The Federal Housing Finance Agency, according to The Wall Street Journal, is looking at the development of a system that could replace both Fannie Mae and Freddie Mac, whose continued financial existence is an open question.
Given the lack of coherence in Congressional or Executive support for reform in this arena (beyond agreeing that “something” ought to be done “real soon now”), the FHFA wants to maintain flexibility in its own views of how deeply the government should support the $10.3 trillion mortgage market.
One of the things the FHFA is considering is combining the several forms of mortgage-backed securities (all those MBS, CMOs, etc. of not-so-long-ago fame) that Fannie Mae and Freddie Mac write into a single, standardized (mortgage-backed) security that each would issue. The idea is that with this single instrument issued by both, it would be easier to eliminate both FMs in favor of a single agency. Simplification is a step in the right direction, but this seems just a variation on a theme, and not real reform—it would retain the concept of a government agency in the mortgage business.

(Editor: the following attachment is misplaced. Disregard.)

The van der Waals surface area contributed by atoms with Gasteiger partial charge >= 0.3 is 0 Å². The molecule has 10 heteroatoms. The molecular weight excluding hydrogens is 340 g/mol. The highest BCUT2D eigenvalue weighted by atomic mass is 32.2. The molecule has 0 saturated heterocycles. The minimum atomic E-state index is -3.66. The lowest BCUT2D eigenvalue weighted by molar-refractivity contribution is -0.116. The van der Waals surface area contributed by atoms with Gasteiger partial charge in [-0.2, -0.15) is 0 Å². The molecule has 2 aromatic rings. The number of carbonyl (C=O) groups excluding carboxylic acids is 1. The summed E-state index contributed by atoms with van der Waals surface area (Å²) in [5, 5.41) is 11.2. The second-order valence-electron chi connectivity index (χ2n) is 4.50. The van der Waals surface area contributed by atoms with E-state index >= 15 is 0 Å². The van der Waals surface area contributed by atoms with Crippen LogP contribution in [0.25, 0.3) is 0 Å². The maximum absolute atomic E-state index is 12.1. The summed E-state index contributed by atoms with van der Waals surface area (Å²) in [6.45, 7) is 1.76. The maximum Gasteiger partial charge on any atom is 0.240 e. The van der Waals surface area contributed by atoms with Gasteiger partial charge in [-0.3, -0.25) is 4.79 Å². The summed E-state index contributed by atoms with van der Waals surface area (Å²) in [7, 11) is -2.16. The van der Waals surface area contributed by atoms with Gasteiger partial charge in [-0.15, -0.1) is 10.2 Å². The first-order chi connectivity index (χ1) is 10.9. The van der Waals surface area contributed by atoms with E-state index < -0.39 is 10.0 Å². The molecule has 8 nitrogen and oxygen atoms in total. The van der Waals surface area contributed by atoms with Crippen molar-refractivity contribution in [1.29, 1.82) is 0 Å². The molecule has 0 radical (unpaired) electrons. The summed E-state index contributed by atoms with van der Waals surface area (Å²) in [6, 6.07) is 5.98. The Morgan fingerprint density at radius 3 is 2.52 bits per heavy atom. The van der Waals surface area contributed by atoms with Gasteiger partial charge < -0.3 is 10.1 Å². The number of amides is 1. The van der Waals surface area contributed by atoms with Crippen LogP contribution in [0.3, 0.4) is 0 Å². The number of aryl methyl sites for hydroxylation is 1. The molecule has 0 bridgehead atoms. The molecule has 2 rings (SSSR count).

Another option under consideration is the transfer of mortgage portfolio responsibility to a third-party investment firm, but FHFA says that doing this would likely be more expensive and come at higher risks for the regulator. But this perpetuates the myth that a government regulator should be involved at all.
In the meantime, in the administration’s usual vague manner, Treasury Secretary Timothy Geithner “pledged to lay out more detail on the administration’s approaches to reforming the U.S. housing finance system this spring.”
Why not carry out real reform, and get government out of the housing market entirely, while freeing the lenders to lend according to actual risk assessments, with no favoritism forced for government-approved groups of borrowers?